Here is the latest Q&A conversation between Marsha Pearce and artist Gwladys Gambie. It is part of the series Q&A Quarantine and Art [also see previous post Q&A Quarantine and Art.] Here are excerpts of the conversation. For full interview and photos of Gwladys Gambie’s work, go to Q&A: “A Time for Manman Toumo.”
Marsha Pearce: Gwladys it was lovely seeing you a few months ago, during the carnival season in Trinidad. It seems like aeons have passed since then. The pandemic has muddled time, days, months. How are you? How are things in Martinique?
Gwladys Gambie: Hi Marsha. It was also a pleasure for me to see you again. I am doing well – confined to my little apartment. Activities are slowly starting back in Martinique. We’ll come out of the lockdown on May 11th.
You’re participating in the 12th edition of the Mercosur Visual Arts Biennial led by head curator Andrea Giunta. The exhibition is themed “Feminine(s): Visualities, Actions and Affections” and it features work by female, non-binary and gender fluid artists. The event was scheduled to take place in Brazil, but the COVID-19 context now requires a virtual presentation. Please tell me about your work in the biennial, which has striking images of the black female body and Caribbean landscapes. What ideas and concerns are you addressing?
I had to create a series of India ink drawings and collages in situ, but the pandemic situation affected those plans. So, I am showing some sketches of what I planned to do there, and a few collages I did in Guadeloupe in 2018. I am also exhibiting some drawings I did during this lockdown.
In the collage Poto Mitan (2018), I am addressing the issue of the female condition in the Caribbean space. Poto mitan is the central pillar in the Vodou temple. In the French West Indies, we use the expression as a metaphor to talk about women as the center of the family. Everything is organised around the mother. However, a lot of women reject this concept of Fanm Poto Mitan (Woman as Poto Mitan), because it restricts them – women feel it does not give them the freedom to be whatever they want to be.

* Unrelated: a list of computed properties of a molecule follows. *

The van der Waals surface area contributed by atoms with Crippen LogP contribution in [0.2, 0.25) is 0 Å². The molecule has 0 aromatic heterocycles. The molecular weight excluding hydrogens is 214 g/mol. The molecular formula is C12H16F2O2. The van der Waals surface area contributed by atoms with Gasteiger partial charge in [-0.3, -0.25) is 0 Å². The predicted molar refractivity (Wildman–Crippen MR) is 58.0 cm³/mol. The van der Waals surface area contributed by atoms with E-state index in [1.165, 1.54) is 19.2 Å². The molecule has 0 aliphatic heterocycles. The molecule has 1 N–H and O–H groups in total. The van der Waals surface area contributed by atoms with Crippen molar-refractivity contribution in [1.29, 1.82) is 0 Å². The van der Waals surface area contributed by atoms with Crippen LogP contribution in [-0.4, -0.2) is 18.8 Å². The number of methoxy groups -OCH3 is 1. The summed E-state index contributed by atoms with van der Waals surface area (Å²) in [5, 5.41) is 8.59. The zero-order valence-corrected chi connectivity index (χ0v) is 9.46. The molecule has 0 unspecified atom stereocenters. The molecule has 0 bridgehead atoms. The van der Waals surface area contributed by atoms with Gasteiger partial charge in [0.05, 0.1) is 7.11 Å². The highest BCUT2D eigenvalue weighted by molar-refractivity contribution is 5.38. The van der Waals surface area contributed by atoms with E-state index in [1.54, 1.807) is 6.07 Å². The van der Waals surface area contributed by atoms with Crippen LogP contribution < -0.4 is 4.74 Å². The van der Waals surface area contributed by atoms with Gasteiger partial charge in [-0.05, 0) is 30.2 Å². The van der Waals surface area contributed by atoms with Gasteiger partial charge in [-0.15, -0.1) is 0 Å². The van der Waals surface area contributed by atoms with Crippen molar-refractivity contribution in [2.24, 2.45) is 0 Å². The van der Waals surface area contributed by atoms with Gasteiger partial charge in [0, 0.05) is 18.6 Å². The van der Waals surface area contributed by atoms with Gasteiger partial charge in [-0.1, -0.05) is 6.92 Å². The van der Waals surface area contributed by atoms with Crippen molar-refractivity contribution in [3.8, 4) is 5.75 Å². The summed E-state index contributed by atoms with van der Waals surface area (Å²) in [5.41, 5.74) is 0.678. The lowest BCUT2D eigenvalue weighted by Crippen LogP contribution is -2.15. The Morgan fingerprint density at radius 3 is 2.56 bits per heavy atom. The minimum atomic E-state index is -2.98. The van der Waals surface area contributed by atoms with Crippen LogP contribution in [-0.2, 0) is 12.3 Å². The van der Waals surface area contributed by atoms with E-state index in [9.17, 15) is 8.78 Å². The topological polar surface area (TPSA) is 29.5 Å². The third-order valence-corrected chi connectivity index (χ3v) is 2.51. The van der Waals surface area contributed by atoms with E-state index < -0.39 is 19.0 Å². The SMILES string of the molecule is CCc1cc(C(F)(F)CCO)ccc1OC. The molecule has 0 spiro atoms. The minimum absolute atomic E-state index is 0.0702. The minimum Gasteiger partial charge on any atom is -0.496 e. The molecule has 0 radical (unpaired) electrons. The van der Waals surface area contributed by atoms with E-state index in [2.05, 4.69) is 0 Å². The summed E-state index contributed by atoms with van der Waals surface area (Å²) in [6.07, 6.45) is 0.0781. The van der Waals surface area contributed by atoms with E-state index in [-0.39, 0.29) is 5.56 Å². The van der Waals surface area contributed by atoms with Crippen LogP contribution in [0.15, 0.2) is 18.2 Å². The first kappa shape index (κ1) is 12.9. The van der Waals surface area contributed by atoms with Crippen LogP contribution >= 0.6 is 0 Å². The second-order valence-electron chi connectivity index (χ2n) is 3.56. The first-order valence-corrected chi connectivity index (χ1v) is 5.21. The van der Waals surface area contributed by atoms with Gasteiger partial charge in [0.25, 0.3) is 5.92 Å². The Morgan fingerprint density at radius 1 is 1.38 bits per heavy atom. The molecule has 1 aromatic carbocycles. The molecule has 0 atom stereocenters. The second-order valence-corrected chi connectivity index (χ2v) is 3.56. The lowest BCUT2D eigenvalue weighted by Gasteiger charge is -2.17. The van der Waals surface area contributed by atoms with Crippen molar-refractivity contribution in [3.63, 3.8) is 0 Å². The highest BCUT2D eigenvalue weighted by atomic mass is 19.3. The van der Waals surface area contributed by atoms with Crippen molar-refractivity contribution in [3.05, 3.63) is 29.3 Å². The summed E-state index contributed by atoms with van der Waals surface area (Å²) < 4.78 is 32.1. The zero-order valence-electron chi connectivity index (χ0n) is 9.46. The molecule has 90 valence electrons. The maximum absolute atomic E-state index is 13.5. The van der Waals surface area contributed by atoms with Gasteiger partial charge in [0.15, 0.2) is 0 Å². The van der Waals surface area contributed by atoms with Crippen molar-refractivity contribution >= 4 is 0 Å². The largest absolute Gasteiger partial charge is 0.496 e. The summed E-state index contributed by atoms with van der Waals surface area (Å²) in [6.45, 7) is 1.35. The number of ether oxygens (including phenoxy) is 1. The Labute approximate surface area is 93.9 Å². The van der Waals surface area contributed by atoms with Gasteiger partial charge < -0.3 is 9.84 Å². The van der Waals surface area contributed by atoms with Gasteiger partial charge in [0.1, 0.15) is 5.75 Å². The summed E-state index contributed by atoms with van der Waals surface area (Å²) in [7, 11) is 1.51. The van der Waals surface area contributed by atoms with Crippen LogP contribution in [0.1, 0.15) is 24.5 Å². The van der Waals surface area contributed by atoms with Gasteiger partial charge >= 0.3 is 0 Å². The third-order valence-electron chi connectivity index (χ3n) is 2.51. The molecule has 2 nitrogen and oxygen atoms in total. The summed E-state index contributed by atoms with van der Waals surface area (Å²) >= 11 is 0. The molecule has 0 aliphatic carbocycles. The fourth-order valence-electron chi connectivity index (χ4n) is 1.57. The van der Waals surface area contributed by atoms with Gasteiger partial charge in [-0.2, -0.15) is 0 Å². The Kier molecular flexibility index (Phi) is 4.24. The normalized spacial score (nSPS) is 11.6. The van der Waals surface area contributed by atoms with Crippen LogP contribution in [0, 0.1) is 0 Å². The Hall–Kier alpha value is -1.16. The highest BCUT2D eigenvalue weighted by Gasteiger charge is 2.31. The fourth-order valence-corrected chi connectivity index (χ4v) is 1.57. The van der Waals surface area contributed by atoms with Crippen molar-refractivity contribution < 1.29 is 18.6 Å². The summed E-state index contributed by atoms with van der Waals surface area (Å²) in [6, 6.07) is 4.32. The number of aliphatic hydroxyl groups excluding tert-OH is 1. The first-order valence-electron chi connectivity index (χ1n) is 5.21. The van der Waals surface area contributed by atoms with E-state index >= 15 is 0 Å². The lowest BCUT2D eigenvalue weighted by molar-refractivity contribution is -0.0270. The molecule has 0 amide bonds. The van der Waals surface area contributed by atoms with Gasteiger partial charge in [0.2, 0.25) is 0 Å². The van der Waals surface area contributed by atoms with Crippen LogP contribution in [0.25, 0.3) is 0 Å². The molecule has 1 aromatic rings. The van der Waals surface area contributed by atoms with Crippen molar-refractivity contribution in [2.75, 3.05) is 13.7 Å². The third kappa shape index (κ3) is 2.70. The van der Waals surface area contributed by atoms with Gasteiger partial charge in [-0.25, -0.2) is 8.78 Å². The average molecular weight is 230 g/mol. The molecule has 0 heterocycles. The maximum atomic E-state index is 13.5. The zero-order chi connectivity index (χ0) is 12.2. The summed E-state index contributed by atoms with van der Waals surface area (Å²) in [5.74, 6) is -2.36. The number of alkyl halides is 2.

In my work, I consider ideas of sexuality, race and gender in a West Indian society, where stereotypes and the consequences of colonialism are still present. I am asking questions that relate to decolonial representations of the black female body – a decolonial feminism. In Anatomy of sensitive (2020), I associate human anatomy with flowers and organic shapes. I create little poetic eco-systems. I often combine the body and landscape because there are interconnections. We can see it in this surreal situation we are living in now. Our absence (our staying at home) is changing the earth. Nature can live without us, but we, fundamentally, need nature to live. I create, using the concept of “creole” to construct my own graphic/visual language. [. . .]
For full interview and photos of artwork, see http://marshapearce.com/qanda/a-time-for-manman-toumo/
See the artist’s page at http://gwladysgambie.blogspot.com/